Mount Haddington 1630/5348 on the Antarctic Peninsula
Brown Peak 1524/5000 on the Balleny Islands
Mount Nivea 1265/4150 on the South Orkney Islands
Skip Novak with his charter yacht Pelagic is one of the few options for climbers to reach these islands.

                                                 Hawaiian Islands

Mauna Kea is 13,790′ above sea level, but 32,000′ above its “base”-the ocean floor, an ascent which is unlikely to be completed any time soon!
There is a road on the above-water portion of this dormant volcano all the way from Hilo to the summit, where you will find the largest concentration of telescopes in the world-but not necessarily see any people. A number of world travelers have biked this route, probably walking the dirt section, between 9,500′ and 12,000′.

(It took the webmaster 12 exhausting hours, but only two to come down, so he only experienced altitude sickness briefly.)

Tropical Islands with 3000m/10,000′ Peaks

There are a surprising number of 3000m/10,000′ volcanic peaks on tropical islands popular with tourists. So simple climbs here can be combined with a “real” vacation with friends or family: Cap Verde, Canary Islands,, Sicily, Hawaii, Madagascar, Reunion, Dominican Republic, Bali, Phillipines, East Timor etc.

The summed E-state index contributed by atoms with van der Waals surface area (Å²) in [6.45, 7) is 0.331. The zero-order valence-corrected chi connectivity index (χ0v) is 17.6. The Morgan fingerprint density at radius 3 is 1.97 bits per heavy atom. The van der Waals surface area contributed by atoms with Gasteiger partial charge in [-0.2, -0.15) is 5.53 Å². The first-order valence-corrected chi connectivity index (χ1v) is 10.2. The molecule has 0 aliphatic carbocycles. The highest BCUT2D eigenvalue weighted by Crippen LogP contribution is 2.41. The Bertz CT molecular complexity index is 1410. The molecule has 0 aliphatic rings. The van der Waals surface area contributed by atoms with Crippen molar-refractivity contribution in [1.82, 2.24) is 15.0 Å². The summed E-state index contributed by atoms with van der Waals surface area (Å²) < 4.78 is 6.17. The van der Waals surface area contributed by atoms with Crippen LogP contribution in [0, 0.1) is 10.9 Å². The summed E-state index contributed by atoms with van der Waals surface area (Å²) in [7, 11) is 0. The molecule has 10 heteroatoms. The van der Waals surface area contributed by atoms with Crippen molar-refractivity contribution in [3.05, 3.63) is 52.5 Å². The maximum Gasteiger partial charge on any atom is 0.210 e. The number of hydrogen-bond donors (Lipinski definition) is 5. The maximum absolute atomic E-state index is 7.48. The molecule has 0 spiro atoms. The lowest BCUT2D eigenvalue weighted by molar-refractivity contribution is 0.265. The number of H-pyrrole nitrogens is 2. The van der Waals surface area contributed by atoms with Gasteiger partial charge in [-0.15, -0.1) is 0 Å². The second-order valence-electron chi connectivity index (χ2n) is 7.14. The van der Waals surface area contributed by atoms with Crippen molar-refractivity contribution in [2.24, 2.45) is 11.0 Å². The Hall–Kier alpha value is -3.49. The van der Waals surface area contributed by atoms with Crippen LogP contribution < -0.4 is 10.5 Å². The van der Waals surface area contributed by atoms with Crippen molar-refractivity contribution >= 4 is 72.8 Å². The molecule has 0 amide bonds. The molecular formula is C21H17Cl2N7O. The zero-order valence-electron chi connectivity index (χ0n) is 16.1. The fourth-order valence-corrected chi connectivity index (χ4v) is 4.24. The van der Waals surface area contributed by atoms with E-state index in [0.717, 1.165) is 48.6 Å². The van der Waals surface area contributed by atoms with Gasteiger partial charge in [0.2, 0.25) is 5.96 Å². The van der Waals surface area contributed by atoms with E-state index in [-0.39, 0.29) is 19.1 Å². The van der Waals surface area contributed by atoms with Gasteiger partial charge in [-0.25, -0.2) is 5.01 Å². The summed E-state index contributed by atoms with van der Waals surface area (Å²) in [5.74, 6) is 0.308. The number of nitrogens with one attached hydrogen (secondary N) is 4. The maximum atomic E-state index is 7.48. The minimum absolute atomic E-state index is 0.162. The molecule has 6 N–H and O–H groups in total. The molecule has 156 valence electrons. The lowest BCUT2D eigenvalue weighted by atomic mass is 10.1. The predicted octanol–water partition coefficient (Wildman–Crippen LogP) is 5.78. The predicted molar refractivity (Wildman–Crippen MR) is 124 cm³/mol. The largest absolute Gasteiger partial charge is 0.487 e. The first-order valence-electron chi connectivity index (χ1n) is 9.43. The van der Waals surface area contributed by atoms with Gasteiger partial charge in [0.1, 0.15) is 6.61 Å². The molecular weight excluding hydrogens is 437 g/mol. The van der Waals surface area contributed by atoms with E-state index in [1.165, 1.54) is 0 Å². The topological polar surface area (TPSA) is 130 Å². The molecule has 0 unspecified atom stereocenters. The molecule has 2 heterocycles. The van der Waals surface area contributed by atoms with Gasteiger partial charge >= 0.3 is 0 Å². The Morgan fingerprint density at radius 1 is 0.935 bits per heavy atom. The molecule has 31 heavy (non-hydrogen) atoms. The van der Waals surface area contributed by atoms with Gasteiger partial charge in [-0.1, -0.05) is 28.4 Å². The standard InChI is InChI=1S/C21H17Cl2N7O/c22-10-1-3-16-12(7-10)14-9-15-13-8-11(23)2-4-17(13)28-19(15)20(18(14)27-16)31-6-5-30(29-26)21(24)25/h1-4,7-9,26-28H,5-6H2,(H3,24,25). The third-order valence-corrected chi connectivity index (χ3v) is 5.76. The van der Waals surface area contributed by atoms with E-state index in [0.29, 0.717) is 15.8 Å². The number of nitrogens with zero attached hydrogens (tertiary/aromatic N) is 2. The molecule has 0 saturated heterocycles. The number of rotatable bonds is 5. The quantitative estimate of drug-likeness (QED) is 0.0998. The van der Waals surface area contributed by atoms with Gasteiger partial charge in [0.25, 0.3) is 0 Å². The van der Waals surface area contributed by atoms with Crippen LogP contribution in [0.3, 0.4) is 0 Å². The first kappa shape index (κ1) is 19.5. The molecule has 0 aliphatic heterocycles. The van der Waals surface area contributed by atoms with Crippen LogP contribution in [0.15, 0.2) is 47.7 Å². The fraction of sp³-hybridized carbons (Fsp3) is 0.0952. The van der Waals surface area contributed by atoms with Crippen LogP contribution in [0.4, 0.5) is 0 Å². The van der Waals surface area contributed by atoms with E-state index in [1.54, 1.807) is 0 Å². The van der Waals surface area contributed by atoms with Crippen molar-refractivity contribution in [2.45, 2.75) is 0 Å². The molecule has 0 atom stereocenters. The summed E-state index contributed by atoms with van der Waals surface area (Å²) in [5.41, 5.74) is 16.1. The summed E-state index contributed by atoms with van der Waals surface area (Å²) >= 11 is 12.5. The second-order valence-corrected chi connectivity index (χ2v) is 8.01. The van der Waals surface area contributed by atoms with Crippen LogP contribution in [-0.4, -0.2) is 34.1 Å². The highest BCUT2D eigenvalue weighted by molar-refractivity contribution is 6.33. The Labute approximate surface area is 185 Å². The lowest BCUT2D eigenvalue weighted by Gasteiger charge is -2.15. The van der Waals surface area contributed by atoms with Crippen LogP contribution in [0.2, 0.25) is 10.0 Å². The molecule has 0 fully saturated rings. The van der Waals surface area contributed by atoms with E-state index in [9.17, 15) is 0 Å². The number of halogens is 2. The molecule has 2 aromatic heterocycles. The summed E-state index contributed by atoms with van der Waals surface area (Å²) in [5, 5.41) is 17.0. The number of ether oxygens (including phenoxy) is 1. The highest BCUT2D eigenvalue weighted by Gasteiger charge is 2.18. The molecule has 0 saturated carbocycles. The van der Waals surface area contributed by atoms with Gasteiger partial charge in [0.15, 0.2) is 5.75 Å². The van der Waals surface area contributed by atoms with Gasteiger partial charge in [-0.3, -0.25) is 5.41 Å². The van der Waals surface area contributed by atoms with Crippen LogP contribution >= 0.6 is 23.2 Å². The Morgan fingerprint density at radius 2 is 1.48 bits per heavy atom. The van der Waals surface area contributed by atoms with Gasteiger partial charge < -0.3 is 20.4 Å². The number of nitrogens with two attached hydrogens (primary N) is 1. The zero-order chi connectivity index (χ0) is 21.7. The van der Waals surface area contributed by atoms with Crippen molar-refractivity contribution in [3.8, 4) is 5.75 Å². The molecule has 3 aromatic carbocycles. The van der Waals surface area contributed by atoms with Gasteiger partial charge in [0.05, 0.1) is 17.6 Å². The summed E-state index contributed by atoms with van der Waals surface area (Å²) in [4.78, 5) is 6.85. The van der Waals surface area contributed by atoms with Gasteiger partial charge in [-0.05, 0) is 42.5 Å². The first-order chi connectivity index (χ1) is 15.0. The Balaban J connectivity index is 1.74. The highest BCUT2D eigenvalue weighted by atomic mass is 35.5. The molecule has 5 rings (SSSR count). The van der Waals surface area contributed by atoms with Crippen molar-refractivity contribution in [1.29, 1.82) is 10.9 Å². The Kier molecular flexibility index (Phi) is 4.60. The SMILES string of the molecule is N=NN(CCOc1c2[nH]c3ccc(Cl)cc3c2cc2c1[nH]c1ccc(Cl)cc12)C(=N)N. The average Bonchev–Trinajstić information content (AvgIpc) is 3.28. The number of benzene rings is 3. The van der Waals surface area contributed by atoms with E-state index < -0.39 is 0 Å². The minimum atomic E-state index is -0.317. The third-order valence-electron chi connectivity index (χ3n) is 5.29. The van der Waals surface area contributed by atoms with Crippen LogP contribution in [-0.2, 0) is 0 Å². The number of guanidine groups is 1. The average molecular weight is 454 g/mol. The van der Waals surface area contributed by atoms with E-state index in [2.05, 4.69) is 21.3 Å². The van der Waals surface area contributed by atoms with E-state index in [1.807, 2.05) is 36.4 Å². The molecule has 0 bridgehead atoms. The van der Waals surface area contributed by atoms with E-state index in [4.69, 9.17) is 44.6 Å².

Australia & New Zealand

John Henzell achieved extreme versions of Sea-to-Summit during the turn of the millennium.

1999: John Henzell climbed Mount Cook from the mouth of the Karangarua River on New Zealand’s South Island West Coast. This took “10 days, 7055m of cumulative ascent, about 70km of distance, blistering heat, chest-deep snow, lots of moraine, and a perfect day on the summit.”

2000: John Henzell climbed Mt Kosciuszko from South Point (the southernmost point of the Australian mainland) on Wilsons Promontary. This took “33 days, 20,690m of cumulative ascent, 763km of walking/skiing, dozens of unsolicited offers of lifts by passing drivers, 16 days of precipitation in a row, up to 12 days of carrying skis without using them, and the wonderful hospitality of Australian back-country users.”

S-t-S Climbs by Peter Marsh–

Sea-to-Summit–In the 1990’s I was a pioneer sea-to-summit climber in the Cascades, climbing all the major peaks from sea level, then adding the 14,000’+ volcanoes of Mexico and high points of Guatemala, the Caribbean and Hawaii. (Climbing from the Pacific Ocean into the Andes, I discovered 5,000 meters/16,400 feet was my altitude limit.)

Meetings with Extreme Adventurers:

My personal experience includes attending lectures or conversing with  several of these adventurers, including Alastair and Colin in Portland, and interviewed Erden and two other ocean rowers on Puget Sound for NW Yachting magazine. (My negative opinion of ocean drifting as a so-called “sport” can be found in the blog under OPINION.)